Not realizing there was a surfeit of newline characters in a largish mysqldump file I was analyzing, I tried to open it in TextMate. After a few minutes of listening to the hard drive in my Mac thrash away, I had to kill TextMate. One obvious solution was to split it into multiple lines, but obviously I couldn’t use TextMate for that.
Fortunately, the Unix utility sed is a great tool for problems like this. My file had the character string “\n” between all the parts that were reasonable to split into separate lines. The following command did the trick:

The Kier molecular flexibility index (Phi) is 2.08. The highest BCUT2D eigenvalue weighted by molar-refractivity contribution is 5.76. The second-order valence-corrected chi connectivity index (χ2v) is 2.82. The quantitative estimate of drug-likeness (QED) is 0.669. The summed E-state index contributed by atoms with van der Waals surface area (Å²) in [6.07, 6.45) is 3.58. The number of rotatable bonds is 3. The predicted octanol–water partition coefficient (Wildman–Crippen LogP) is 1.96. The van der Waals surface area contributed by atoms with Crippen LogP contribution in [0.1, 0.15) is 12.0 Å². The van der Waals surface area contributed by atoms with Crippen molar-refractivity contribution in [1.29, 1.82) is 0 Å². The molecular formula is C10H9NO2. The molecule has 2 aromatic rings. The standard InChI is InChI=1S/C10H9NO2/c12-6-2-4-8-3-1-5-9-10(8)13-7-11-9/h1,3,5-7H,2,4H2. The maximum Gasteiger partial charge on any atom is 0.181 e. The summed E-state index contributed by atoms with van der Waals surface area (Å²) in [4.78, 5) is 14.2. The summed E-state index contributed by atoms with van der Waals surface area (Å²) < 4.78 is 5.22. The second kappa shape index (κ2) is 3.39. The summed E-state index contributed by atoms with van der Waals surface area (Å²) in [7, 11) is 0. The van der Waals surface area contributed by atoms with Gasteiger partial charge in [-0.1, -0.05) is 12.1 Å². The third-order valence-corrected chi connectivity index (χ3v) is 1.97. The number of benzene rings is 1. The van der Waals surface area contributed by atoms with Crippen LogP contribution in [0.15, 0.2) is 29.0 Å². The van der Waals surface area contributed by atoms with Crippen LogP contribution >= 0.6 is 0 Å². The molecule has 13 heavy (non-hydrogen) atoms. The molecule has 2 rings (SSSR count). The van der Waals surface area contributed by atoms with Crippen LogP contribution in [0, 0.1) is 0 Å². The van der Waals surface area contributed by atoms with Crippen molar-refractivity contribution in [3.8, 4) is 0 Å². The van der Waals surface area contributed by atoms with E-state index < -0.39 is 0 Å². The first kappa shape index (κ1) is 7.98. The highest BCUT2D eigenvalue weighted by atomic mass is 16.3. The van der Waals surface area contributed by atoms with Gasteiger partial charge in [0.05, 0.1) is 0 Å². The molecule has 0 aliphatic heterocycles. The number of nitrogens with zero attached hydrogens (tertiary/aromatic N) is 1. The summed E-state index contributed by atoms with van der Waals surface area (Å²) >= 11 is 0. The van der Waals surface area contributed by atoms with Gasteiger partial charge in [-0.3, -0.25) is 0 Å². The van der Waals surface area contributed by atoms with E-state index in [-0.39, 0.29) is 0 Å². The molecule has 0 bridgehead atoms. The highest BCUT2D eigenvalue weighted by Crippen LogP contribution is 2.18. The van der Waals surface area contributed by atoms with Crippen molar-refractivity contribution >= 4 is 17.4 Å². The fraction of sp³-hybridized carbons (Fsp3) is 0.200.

$ cat source.txt | sed 's:\\n:\ :g' > dest.txt
First, I used the cat utility to pipe the contents of source.txt into sed. Then, I used the substitute command to replace \n (the extra backslash is needed to escape the special treatment of backslashes) with a carriage return. The \ at the end of the first line escapes the literal new line character that causes the shell to go to the next line. The g tells sed to make this substitute globally throughout the file. I then redirected the output into dest.txt.
Sweet, sweet, Unix.